1 reply, 1 voice Last updated by Michael Porter 3 years, 5 months ago
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    • #3641

      Michael Porter
      Participant
      @mkporter

      I appreciated this article in that it shows that it raises up for doctors the need to be sensitive to and address the spiritual element of a person’s care.  In the opening section – Remembrance of Things Past – I connected with the statement “Profound healing is possible even when physical disease rages on and death is near.”  I connected with a person in the hospital when he was newly diagnosed with cancer.  He was afraid to die and was going for another opinion.  For three years he was in and out of the hospital and my relationship with him became stronger.  He shared that he was traveling to other places in the country, trying new medicines etc., hoping to find a cure.  When I saw him in the hospital, our conversation eventually turned to God.  He was not connected to a church, but he did share a relationship with God.  In the three years, I saw that relationship with God grow from an intellectual knowledge of God – which tied to his not wanting to die – to a heartfelt relationship with God.  He eventually came to the point where he still did not want to die, but it was not because he was afraid.  He wanted to share his story and his new found relationship with God with others.  He did die, but I believe he was healed.  I learned from another Oates seminar that healing can come in different ways and this is an example of that.

      I agree that “Many doctors are embarrassed to consider a patient’s spirituality …”  Because doctors have traditionally worked in an “applied science” the spiritual may be outside of their comfort zone.  The article mentions that doctors would benefit from taking a form of CPE as part of their training.  I agree, but not as if teaching or honing skills.  CPE for me was more about learning about myself and my baggage, which hindered my being present with people.  I realized that God has given me the gifts for this ministry- and yes they were honed – but until I was able to realize and understand how my stuff got in the way and deal with that, was I able to use those gifts more fully.  I believe God has called me to this ministry and has given me the gifts to do it.  Doctors are called to what they do and are given gifts to do it.  The spiritual element within them needs to be opened up and nurtured to enable them to better help the people they serve.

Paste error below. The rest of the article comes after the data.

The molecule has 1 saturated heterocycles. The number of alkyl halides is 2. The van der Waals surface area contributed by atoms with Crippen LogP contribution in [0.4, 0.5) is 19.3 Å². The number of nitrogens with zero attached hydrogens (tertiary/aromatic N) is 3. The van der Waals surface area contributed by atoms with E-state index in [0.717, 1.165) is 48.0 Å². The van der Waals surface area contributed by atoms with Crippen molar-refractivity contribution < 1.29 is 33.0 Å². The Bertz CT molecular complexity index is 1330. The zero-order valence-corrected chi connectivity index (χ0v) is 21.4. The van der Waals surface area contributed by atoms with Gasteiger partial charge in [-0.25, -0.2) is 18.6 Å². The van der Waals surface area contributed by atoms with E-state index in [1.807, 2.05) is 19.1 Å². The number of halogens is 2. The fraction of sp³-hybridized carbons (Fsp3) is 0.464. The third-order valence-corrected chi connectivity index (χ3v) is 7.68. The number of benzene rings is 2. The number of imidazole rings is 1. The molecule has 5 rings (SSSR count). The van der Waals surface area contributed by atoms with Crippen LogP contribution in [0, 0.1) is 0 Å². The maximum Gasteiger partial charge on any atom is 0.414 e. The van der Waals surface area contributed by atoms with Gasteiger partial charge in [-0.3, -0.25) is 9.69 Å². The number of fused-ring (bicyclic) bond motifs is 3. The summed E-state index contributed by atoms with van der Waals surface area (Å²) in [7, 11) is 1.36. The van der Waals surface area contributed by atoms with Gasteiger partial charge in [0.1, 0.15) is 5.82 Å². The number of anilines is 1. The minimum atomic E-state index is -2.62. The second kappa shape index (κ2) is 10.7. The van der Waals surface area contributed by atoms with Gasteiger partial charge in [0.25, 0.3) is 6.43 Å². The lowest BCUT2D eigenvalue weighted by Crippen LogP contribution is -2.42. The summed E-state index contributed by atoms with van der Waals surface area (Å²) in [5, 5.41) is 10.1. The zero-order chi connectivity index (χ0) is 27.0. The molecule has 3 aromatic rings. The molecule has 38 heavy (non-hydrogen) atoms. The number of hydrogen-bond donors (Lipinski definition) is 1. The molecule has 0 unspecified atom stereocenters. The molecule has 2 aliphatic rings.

I have some other comments to make on this article, but have run out of time.  This has been one of those weeks where I have had very little down time because of multiple codes and patient care.  Hopefully tomorrow I will be able to post more.

      Until then, peace.

      Mike

    • #3644

      Michael Porter
      Participant
      @mkporter

      This is a continuation of my reflections on Deep Doctoring.

      I appreciate Rotella raising up the two functions of the spiritual assessment and the use of the SPIRITual History tool.  I address what she presents in the SPIRIT model and this puts a structure to putting together the information.

      Rotella says, “Doctors may also increase their sensitivity to spiritual concerns through participation in multidisciplinary teams with medical chaplains, including hospice teams.”  One of the roles of the Chaplain is to do that – to raise the spiritual issues and how those issues may affect a person’s health.

      From another Oates seminar I gained a clearer understanding of the difference between hospice care and palliative care.  Hospice care is care given to a dying person to ensure the person has the best quality of life through the dying process.  Palliative care is the care a person with a chronic illness to ensure the person has the best quality of life while continuing on with life.   Members of my organization have tried for fifteen years to develop a palliative care program for our hospital.  We have gotten it to the point where a Nurse Practitioner needed to be hired to oversee the program.  The program was scrapped for lack of funding.  So many times I see beneficial programs that are good for the care of people are not implemented for financial reasons.  Doctors are not the only ones who need to be sensitive to spiritual well-being, all people of the hospital including administration (and the corporate structure) need to be sensitive to the spiritual needs of people who come for care.

      Mike

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